>Technical – "Release It!"

>This is another very nice book from Pragmatic Programmers written by Micheal T. Nygard. The main topic of “Release it!” is about putting software into production and what can happen there.

The book discusses a number of principals to consider when setting up large production systems. They are divided into anti-patterns (what not to do) and patterns (what to do). The two major parts of the book deal with stability – what to do to prevent systems from crashing, and capacity – how to design systems that will not crumple under load.

But perhaps the best part of the book is the examples of failures that occured in the real world and how those could be avoided. This is in tradition of best engineering books – which analyze failure in order to avoid it in the future.

Here is a one example. The author had to find a problem with a web based system that would “crash” every morning because its connections to a backend databases became “broken”. Typically these sorts of systems have a pool of available connections that sit idle and are used when needed. The idle connections are kept, because creating a new connection to a database server is slow.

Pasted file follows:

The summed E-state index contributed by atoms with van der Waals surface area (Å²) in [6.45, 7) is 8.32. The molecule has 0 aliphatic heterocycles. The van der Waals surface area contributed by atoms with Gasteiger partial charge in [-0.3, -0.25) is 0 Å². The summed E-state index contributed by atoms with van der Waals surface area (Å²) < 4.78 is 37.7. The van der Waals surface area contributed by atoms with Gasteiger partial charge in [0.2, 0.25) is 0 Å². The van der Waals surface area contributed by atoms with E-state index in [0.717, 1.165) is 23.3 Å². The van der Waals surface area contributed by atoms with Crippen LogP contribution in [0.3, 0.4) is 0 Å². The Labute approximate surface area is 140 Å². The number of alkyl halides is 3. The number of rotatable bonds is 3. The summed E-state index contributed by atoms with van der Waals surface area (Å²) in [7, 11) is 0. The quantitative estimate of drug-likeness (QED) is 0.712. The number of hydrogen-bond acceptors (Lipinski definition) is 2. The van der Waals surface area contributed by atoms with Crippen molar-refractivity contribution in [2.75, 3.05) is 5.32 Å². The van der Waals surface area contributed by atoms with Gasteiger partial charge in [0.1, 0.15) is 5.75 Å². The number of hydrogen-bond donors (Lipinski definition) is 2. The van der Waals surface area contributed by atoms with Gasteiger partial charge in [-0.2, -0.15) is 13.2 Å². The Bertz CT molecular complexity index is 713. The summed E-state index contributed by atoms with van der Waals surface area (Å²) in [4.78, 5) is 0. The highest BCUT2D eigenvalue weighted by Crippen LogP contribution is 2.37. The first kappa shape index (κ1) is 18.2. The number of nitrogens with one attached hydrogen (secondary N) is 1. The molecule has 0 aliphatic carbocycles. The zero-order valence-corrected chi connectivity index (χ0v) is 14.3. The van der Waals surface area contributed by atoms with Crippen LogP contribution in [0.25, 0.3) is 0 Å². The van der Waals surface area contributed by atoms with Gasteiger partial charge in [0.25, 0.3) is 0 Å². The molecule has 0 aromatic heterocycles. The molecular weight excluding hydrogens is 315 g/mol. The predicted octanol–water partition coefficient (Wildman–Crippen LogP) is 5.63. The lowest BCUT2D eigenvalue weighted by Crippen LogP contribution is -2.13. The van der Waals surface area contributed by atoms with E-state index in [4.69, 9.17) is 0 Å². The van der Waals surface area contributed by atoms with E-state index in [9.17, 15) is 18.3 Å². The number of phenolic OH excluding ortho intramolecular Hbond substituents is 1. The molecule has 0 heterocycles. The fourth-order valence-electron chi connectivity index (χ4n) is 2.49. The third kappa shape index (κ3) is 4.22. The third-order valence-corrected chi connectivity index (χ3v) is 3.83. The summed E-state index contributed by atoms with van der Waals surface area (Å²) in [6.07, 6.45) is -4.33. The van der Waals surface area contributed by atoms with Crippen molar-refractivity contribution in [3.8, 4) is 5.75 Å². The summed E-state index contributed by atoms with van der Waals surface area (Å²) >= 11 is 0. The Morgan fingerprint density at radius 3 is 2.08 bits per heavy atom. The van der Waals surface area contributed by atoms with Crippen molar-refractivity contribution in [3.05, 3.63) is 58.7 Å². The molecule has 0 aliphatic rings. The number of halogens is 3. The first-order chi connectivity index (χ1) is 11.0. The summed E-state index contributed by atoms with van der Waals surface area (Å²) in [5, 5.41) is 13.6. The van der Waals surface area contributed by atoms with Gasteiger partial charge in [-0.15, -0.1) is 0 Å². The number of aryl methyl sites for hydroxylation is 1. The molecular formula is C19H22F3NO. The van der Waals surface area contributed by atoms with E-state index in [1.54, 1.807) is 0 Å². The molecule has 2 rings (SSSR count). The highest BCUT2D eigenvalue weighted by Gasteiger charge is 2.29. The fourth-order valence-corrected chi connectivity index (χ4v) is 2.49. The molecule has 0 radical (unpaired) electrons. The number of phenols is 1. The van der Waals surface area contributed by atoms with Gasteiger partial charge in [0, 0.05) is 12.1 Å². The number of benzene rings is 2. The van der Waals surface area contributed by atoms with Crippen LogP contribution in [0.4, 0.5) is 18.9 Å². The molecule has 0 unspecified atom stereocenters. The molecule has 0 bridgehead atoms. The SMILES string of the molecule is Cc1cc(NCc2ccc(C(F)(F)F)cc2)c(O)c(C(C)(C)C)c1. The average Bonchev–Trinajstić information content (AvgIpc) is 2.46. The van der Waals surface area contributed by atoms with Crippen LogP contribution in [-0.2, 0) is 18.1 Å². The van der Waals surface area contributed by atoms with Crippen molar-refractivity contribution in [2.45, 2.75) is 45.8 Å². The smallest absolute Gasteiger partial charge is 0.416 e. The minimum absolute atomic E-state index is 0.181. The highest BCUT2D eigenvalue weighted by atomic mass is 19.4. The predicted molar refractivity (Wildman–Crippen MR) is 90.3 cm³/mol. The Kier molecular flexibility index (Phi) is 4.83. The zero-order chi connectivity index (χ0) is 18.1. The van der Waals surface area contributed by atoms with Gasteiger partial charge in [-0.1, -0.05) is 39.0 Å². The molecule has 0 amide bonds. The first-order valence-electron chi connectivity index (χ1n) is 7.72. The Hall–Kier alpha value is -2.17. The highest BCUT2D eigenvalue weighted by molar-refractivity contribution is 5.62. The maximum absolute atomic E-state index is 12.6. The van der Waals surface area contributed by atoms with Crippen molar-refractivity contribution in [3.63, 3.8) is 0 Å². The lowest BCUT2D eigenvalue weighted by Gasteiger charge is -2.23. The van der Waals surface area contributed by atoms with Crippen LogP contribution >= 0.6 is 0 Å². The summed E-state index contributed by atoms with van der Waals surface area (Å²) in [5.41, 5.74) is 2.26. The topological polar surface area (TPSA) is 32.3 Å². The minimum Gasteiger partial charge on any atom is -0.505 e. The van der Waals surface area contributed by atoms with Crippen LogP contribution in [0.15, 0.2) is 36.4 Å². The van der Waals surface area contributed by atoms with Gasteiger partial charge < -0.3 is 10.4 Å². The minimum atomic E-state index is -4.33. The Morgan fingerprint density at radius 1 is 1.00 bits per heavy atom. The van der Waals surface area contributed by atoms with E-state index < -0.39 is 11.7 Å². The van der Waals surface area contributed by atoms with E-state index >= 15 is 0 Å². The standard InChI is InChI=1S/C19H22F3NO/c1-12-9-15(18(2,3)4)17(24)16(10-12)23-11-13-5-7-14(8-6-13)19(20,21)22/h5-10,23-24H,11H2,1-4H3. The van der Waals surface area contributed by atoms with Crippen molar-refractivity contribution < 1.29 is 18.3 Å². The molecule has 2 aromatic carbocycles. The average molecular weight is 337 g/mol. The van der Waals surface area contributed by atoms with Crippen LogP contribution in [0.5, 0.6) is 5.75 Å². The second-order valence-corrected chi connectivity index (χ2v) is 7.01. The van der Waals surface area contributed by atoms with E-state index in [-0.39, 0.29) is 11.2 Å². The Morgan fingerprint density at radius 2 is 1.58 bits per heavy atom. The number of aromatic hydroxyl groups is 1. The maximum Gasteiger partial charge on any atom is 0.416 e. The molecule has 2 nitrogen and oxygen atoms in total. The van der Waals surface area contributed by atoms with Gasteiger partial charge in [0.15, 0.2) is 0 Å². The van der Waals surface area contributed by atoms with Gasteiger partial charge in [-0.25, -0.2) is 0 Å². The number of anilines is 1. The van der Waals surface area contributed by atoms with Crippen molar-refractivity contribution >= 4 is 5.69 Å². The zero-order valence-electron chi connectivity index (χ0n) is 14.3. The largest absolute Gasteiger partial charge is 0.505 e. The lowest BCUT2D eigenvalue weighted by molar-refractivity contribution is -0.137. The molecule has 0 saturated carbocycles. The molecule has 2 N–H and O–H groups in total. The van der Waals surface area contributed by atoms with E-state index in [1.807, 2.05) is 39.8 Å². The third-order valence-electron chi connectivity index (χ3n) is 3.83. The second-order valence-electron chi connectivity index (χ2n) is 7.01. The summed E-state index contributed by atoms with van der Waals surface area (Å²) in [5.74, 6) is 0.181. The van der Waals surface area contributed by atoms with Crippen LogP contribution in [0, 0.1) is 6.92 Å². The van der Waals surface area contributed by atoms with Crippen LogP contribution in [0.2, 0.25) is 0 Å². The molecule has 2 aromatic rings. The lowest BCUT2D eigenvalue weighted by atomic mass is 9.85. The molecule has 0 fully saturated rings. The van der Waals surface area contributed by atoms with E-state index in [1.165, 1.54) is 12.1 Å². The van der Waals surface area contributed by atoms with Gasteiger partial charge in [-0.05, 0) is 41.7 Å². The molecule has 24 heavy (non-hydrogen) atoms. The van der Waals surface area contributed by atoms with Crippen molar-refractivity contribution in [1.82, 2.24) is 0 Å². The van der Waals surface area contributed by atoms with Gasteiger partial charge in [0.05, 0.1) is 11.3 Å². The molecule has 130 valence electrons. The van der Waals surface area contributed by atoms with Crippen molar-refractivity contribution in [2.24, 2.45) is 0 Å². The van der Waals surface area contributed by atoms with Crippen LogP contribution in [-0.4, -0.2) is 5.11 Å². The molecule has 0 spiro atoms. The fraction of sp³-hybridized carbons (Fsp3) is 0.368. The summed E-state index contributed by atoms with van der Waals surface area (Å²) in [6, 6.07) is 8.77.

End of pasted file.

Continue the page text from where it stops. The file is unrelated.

Now a connection to a database server means a TCP/IP socket connection. When a socket connection is established the two end system agree to communicate over a certain route, and the data between them can pass via some other computers or routers etc. However, when the connection is idle no data is sent at all.

Now it turns out that there was a firewall system between the web application and the database server (a typical set up). A firewall needs to keep track of all the connections that go through it. Firewalls are limited in how many concurrent connections they can handle, and if they see a connection that is idle they will drop it after some suitable time interval (could be hours of inactivity).

It turned out that during the night there was not enough activity in the system to use the pooled connections to the database, so the firewall silently dropped them. Then when people began to use the system in the morning all of a sudden the connections to the database were gone and the system had to be restarted.

The solution was simple – database connections had to be kept active by periodically sending some data to the database server. But this is not the kind of thing that people think about while developing systems.

As with most of the Pragmatic Programmer books I found this one very useful and entertaining.


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